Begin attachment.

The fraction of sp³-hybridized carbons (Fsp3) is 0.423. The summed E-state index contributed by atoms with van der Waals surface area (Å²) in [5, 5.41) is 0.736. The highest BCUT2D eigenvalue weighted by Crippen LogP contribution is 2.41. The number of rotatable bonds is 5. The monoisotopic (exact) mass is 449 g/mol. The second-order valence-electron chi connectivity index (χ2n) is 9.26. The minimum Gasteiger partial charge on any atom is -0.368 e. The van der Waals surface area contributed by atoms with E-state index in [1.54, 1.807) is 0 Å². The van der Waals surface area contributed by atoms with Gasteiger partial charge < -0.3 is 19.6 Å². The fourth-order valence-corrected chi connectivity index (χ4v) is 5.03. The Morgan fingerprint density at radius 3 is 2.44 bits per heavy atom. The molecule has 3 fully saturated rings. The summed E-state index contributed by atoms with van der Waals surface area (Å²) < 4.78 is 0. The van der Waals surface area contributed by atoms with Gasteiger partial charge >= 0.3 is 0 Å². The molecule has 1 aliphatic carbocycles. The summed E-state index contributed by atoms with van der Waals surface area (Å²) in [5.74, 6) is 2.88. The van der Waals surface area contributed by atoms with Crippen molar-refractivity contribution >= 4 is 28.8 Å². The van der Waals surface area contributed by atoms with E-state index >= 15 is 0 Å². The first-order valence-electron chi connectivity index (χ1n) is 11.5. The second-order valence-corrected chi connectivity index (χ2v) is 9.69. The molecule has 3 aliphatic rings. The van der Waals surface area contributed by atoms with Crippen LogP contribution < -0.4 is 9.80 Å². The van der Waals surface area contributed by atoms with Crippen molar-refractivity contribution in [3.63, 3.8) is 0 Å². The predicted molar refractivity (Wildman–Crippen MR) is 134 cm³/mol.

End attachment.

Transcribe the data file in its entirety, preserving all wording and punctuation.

The fraction of sp³-hybridized carbons (Fsp3) is 0.423. The summed E-state index contributed by atoms with van der Waals surface area (Å²) in [5, 5.41) is 0.736. The highest BCUT2D eigenvalue weighted by Crippen LogP contribution is 2.41. The number of rotatable bonds is 5. The monoisotopic (exact) mass is 449 g/mol. The second-order valence-electron chi connectivity index (χ2n) is 9.26. The minimum Gasteiger partial charge on any atom is -0.368 e. The van der Waals surface area contributed by atoms with E-state index in [1.54, 1.807) is 0 Å². The van der Waals surface area contributed by atoms with Gasteiger partial charge < -0.3 is 19.6 Å². The fourth-order valence-corrected chi connectivity index (χ4v) is 5.03. The Morgan fingerprint density at radius 3 is 2.44 bits per heavy atom. The molecule has 3 fully saturated rings. The summed E-state index contributed by atoms with van der Waals surface area (Å²) < 4.78 is 0. The van der Waals surface area contributed by atoms with Gasteiger partial charge >= 0.3 is 0 Å². The molecule has 1 aliphatic carbocycles. The summed E-state index contributed by atoms with van der Waals surface area (Å²) in [5.74, 6) is 2.88. The van der Waals surface area contributed by atoms with Crippen molar-refractivity contribution >= 4 is 28.8 Å². The van der Waals surface area contributed by atoms with E-state index >= 15 is 0 Å². The first-order valence-electron chi connectivity index (χ1n) is 11.5. The second-order valence-corrected chi connectivity index (χ2v) is 9.69. The molecule has 3 aliphatic rings. The van der Waals surface area contributed by atoms with Crippen LogP contribution < -0.4 is 9.80 Å². The van der Waals surface area contributed by atoms with Crippen molar-refractivity contribution in [3.63, 3.8) is 0 Å². The predicted molar refractivity (Wildman–Crippen MR) is 134 cm³/mol.